W3C home > Mailing lists > Public > www-style@w3.org > September 1998

Re: Properties applicable to root?

From: Todd Fahrner <todd@verso.com>
Date: Wed, 30 Sep 1998 18:57:18 -0400 (EDT)
Message-Id: <v0401170bb238672c8d9d@[]>
To: www-style@w3.org
David wrote:
" >From: Todd Fahrner <todd@verso.com>
" >3. For HTML explicitly, the BODY (and HEAD) elements should accept all
" >normal box properties, just like any other blocks. The HTML element itself
" >should take most CSS properties excepting those outlined in (2).
" I'm not sure what you mean by the HEAD element accepting box
" properties.  The question of rendering the HEAD element is left
" somewhat open in the HTML 4.0 specs, but I tend to think it is not
" advisable.

I don't think CSS implementors shouldn't concern themselves with what they
think is or isn't a reasonable application of the language. Each
implementor answers differently, and the result across implementations is
an interoperable subset smaller than any single implementor envisioned, and
almost certainly smaller than what creative authors might like.

" The only renderable (not SCRIPT or STYLE elements) content
" of the HEAD element is usually the TITLE element.  (I can't think of
" anything else.)  I guess if one wants to render the TITLE as part of
" the page this could be useful.

Yes, for example. It's often simply redundant with H1. A future display
type might present markup naked, too. This would expose such trivialities
as the meta tags, the doctype, and even the stylesheet (actually, the
stylesheet should display with existing display types: style { display:
block; whitespace: pre } )
. Or alternate stylesheets available. Does the typical user want this?
Perhaps not now, but only geeks wanted desktop computers in 1975. Might the
typical author? Absolutely. View Source on steroids, and standardized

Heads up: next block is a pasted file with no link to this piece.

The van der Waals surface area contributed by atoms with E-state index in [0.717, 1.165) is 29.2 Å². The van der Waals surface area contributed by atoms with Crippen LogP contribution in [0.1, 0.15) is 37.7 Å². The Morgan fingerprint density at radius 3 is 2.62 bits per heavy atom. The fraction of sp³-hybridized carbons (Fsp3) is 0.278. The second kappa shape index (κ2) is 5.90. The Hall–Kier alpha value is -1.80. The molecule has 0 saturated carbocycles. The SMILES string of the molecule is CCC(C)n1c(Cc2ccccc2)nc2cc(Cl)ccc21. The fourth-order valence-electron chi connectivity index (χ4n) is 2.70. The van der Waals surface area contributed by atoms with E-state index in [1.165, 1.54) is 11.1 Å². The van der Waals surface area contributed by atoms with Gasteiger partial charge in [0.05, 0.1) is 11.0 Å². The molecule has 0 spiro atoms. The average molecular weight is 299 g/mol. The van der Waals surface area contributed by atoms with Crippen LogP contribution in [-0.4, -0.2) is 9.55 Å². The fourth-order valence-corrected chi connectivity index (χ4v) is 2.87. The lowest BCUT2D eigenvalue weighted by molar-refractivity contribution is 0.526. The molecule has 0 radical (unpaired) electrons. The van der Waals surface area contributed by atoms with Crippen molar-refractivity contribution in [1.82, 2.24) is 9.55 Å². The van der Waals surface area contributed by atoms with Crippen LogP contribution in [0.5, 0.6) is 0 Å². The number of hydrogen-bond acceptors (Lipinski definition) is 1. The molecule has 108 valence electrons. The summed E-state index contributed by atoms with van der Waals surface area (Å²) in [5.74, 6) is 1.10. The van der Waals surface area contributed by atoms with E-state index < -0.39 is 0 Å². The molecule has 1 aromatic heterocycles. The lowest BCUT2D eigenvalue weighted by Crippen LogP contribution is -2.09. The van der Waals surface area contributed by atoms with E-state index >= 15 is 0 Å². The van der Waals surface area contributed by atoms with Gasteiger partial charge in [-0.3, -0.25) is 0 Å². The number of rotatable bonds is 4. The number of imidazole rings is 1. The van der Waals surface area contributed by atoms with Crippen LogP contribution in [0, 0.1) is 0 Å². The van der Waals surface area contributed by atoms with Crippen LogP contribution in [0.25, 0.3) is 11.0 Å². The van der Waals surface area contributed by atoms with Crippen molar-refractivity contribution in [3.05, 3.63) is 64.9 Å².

across browsers.

This is an aside, really. The main thing is putting BODY on a firm
conceptual foundation. You'd have to go out of your way to do this and
*not* treat HEAD the same way. More system, fewer special cases.

" Therefore the default user-agent (UA)
" value for HEAD would be display:none, and the default UA value for
" TITLE would be display: block.  (If such a change were made to the
" specs, this should be added to the sample UA style sheet.)

Agreed. Maybe. <g>

" A problem with such an implementation is that it could encourage people
" to put BODY content within HEAD.

I don't think so. Anyway I don't believe the thoroughness of a CSS
implementation should be penalized by the probability that it might
encourage bad markup. Incomplete implementations are far more pernicious in
this regard, witness the ascendancy of DIV and SPAN at the expense of more
descriptive elements, which are not used because their renderings are not
so malleable. Can't get rid of the margins on ADDRESS? Use DIV instead. etc.

" There is one other side issue, and that is the meaning of CSS
" properties on the FRAME and FRAMESET elements.  I don't want it to
" sidetrack Todd's proposal, but it is something to think about.

My assumption is that anything in 4.0 Transitional and not in 4.0 Strict is
for a style-based solution to supercede, or simply to be left behind.

" If my
" memory is correct, Netscape treats attributes on FRAMESET as if they
" were on BODY.  There ought to be a way to duplicate the HTML attribute
" FRAMEBORDER (on FRAME) and the Netscapism (the only non-HTML attribute
" that I use) BORDERCOLOR (on FRAMESET) using CSS, and possibly do some
" other things with frames.  I seem to be in a minority among supporters
" of standards in believing that frames are a good thing, because they
" preserve bandwidth and simplify development.

I can't agree that they simplify development. As for bandwidth, I still
hope more specification work can be done with OBJECT or entities to nullify
this consideration. Getting CSS well-enough implemented, broadly enough to
retire GIF-and-table will take years enough, by which time I expect
frames-as-bandwidth-savers will seem quaint.
Todd Fahrner                    The printed page transcends space and time.
mailto:fahrner@pobox.com        The printed page, the infinitude of books,
http://www.verso.com/agitprop/  must be transcended. THE ELECTRO-LIBRARY.
                                                   - El Lissitzky, 1923
Received on Wednesday, 30 September 1998 19:00:15 UTC

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